I'm heading for the airport soon for the long flight from Fortaleza to Vancouver, where I'll be for the next three weeks. Exchanging the heat and sun of Northeastern Brazil for November's cold and damp in British Columbia. So postings for the next few weeks might be a bit more spotty than usual.
Since my flight is around noon, I won't have time for a full lunch - which is the largest meal of the day here in Brazil. I'll probably only have time for a quick snack. Brazilians love little snacks to tide them over from meal to meal, or to nibble while having drinks at a bar or restaurant with friends. In fact, there is a whole category of food which consists of such snacks - they are called salgados, which literally translates as "salted (things)". Salgados are not all necessarily salty, but they are called such to distinguish them from sweet snacks, like pastries. A less literal translation of the word salgado would probably be "savories."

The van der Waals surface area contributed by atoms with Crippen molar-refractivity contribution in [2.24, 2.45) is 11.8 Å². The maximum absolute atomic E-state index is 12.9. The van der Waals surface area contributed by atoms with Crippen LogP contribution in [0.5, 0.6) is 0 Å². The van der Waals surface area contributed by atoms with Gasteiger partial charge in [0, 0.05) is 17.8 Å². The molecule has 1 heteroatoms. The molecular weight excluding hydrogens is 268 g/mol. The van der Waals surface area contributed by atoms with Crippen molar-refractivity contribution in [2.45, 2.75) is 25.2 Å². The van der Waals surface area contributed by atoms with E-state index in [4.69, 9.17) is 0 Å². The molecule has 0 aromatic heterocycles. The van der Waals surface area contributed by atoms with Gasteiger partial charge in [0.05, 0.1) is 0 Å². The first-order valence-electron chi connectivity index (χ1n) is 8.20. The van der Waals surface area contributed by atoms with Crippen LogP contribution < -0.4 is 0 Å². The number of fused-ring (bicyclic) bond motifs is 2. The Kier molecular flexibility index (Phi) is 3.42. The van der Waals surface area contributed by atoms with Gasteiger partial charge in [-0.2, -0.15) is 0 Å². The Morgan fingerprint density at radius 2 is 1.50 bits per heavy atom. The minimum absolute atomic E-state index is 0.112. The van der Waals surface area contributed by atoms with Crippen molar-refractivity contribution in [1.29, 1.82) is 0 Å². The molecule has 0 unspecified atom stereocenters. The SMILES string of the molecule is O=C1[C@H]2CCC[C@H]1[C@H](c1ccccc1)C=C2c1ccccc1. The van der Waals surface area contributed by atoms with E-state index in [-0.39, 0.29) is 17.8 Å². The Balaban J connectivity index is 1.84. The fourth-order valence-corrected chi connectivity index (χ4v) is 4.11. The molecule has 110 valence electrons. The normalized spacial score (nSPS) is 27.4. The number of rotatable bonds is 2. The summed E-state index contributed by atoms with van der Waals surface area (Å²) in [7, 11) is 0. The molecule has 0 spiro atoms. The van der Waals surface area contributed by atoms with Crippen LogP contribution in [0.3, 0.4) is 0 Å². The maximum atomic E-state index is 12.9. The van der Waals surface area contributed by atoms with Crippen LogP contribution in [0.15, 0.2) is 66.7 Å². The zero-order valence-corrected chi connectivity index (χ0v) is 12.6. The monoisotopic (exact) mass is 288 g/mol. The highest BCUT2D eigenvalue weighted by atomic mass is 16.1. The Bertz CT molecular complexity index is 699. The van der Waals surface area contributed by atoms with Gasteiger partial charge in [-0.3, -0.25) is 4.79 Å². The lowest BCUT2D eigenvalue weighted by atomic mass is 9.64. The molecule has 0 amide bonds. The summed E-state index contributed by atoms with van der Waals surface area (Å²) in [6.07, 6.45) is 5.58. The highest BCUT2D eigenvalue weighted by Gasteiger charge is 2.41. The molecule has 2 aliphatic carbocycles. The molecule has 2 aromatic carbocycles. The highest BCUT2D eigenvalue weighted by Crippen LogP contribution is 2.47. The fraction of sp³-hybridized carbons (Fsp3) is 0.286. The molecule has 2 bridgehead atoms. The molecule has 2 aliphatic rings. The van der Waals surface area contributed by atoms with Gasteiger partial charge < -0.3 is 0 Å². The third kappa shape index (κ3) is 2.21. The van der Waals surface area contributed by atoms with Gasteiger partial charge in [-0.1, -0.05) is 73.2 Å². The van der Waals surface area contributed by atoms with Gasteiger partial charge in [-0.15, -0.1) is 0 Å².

Just as the size of a coxinha can vary, so can the quality. A well-made, fresh, hot coxinha, though it never will be a healthy food, can be delicious. On the other hand, a bad coxinha is very bad indeed. It is stodgy, heavy and greasy. By all means, do try a coxinha in Brazil, or in a Brazilian shop in your city, but order one only at first, just to make sure that your coxinha is "uma delicia."